PS. I had no idea how time consuming black hair can be until I met my wonderful coworker. She also has long thick hair and spends a LOT of time getting it braided and such. One Monday AM she came to work with damp hair, and told me she has washed it Sunday night…and it was still damp!! WOW!! :)
    Hang in there!! As Naomi gets older she will be able to help keep it up with you! :)

  • Fuskha

    Another example of why white folks should leave black kids alone!

  • Evangeline Claire

    Excuse me? Wow. How is this an example of that? She was crying because her mom was there – it has nothing to do with her mom being white. Tell that child to her face that it’s because her mom was white.

    Um no, it wasn’t. Many black children go to salons with their BLACK parents, and they also cry, if they’re like her.

    In this case, it was because there was an audience, and her hair turned out wonderful, so please think before you speak and stop being such a racist.

  • http://www.NancyFrench.com/ Nancy French

    Fuskha, you mean, you would rather Naomi starve in Africa than have to be taken to a salon by us?


  • momof3intenn

    I really wanted to respond to that comment this morning, but I told myself not to feed the trolls. The only reason I would have responded was to support you, so I’ll just do that directly. I think you and your family are wonderful for adopting. I am so blessed by the adoptive families I know, some having adopted from China, some from Russia, some from Africa, and some from right here at home. God bless you for taking care of the orphans as we are called to do. May you always remember those of us who admire you when you feel the judgement of other women who disapprove of how you do your daughter’s hair or even disapprove of the fact that you are your daughter’s mother. Blessings to you and your whole family.

  • http://www.NancyFrench.com/ Nancy French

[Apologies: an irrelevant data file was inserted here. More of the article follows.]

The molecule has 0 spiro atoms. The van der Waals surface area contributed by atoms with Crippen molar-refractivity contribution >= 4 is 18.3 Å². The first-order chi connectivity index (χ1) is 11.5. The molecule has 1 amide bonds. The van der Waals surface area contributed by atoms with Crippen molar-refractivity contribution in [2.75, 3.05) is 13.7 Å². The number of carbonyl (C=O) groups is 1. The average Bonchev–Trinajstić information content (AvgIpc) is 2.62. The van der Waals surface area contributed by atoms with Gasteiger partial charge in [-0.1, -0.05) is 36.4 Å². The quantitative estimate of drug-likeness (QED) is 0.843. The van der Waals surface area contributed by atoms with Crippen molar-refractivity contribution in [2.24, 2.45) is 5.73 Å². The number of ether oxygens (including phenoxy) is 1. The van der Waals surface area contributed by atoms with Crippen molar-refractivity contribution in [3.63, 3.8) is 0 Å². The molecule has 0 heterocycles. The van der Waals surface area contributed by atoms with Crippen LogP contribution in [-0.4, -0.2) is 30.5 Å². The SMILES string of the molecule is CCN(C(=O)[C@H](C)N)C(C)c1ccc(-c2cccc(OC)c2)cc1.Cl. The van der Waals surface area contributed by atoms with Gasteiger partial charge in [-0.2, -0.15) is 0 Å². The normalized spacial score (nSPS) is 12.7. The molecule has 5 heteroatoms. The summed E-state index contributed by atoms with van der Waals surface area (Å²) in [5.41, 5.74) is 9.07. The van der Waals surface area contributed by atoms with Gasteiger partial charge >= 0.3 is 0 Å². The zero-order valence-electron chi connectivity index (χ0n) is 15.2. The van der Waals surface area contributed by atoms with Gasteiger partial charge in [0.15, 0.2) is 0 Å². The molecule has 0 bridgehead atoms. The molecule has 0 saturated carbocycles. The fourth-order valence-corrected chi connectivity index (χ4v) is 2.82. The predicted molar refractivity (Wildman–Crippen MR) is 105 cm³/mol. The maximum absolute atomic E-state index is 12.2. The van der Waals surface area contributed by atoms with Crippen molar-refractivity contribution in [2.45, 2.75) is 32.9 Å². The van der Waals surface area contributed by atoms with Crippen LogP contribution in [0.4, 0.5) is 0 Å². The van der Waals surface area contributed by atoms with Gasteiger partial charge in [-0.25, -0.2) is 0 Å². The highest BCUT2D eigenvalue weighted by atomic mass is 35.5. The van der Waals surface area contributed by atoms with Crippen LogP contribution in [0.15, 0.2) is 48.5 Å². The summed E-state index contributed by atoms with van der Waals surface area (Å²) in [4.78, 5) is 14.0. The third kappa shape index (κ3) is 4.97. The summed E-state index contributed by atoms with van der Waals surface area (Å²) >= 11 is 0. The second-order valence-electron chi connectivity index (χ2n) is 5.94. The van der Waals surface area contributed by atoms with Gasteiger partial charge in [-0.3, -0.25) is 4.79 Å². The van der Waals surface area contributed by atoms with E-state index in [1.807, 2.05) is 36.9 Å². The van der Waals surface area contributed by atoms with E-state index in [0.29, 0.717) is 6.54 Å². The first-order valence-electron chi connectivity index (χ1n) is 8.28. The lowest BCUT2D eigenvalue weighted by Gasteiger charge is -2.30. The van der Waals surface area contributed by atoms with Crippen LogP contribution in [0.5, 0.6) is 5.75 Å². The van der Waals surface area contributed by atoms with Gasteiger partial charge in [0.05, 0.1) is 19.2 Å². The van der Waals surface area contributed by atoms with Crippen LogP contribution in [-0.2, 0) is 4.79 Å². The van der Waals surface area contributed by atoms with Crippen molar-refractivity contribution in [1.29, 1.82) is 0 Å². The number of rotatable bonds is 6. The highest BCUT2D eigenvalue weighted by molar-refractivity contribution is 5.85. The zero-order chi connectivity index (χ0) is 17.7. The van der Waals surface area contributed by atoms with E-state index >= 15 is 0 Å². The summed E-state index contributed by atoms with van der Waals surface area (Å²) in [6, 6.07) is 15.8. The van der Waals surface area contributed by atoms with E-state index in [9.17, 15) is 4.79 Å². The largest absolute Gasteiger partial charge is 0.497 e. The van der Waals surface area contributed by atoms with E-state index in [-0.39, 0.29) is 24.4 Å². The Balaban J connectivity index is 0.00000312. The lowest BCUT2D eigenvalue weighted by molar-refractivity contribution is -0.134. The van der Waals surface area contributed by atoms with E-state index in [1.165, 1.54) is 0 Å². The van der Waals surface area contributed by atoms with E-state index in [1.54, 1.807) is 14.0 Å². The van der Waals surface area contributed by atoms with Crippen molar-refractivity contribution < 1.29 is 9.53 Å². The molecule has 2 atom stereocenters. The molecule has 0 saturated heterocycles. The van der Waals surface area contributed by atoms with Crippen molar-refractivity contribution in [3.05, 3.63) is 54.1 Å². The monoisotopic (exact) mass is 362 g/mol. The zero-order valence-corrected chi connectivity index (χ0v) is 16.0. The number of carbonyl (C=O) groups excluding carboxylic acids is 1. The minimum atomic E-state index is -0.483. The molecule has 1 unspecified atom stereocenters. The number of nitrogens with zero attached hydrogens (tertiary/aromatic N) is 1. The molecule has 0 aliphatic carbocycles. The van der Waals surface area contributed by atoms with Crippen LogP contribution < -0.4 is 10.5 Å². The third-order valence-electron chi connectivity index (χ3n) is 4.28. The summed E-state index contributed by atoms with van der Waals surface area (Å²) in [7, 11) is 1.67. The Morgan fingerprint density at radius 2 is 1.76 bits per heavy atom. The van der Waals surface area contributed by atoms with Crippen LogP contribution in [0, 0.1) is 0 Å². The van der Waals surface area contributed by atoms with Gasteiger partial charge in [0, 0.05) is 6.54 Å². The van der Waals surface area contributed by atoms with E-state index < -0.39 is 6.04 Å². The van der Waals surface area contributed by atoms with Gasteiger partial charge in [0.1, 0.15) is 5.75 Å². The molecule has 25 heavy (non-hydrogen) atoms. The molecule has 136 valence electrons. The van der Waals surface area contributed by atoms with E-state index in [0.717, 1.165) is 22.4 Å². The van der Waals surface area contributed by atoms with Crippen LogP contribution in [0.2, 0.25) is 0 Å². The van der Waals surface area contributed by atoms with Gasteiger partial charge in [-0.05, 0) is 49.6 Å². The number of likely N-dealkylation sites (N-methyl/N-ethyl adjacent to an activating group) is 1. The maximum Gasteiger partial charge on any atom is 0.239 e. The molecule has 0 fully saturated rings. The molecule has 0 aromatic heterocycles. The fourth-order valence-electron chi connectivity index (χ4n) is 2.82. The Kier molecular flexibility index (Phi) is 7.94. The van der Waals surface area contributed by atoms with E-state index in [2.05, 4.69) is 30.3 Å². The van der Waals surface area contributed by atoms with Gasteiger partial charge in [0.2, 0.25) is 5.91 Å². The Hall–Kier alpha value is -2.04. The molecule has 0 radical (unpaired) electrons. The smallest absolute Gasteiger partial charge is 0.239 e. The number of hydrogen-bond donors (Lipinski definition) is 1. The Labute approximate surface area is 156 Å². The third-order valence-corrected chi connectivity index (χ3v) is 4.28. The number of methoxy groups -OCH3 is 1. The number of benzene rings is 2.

Thank you, Mom of Three in TN! I really appreciate the nice words! Means a lot!

  • Julie E. Osburn

    Naomi’s hair is beautiful, as always. And you are a great mom, as always :-) Love you Nancy. P.S. Esther just said she likes of Naomi’s hair…nothing like approval from a 3 year old!

  • http://dirtyprettythangs.com/ The Pretty Brown Girl

    I think her white mommy did an excellent job. She took her to a stylist experienced with natural Black/Afro-textured hair who was gentle, courteous and efficient. In the end, she had a happy, well-styled kid & the stylist gained a new customer. All went well. I know a lot of white adoptive parents of Black kids get it wrong, but in this case, Mama got it right.

  • Momtobe_yesme

    Ma’am most black women do not put this much love into their own hair. How dare they criticize your efforts that are clearly working? She has a head full of gorgeous hair but who am I? Just another black woman.

  • Momtobe_yesme

    Im offended by the name calling and labels. Those orphans are children try addressing them as such.

  • momof3intenn

    Momtobe, I think you may have misunderstood my comment. The “trolls” I was referring to are the rude people on the Internet who make ugly comments. I would never refer to a child as a troll if that is what you were thinking. I admire the French family, and I think they are doing an excellent job raising their daughter.

  • Leila

    I wonder. Is Naomi’s hair kinky? Extra curly or is it more wavy?

  • Celeste Clark

    I a black women & I see nothing wrong with Nancy taking her daughter to the salon to get a trim. Most black little girl cry the first time at a salon, I know I did as a child. Nancy is doing the right thing she learning about her daughters hair doing what she can letting others do what she can’t. Growing up i had 3B curls & my mom had a relaxer all her life, so she didn’t know how to do my hair but she did it to the best of her ability & took notes from my dads sister who had hair like me or took me to a salon for holidays. All I’m trying to say is most parents have a learning curve unless their child hair is expectantly like theirs. Last but not least I’m happy Naomi have a home good family that loves her & cares The last thing I’m worry about whether her hair is did. & if ppl like you think it is a issue offer to do her hair for Nancy like I do for my bi-racial niece. (not that I think it is a issue her mom just always ask me to do it.)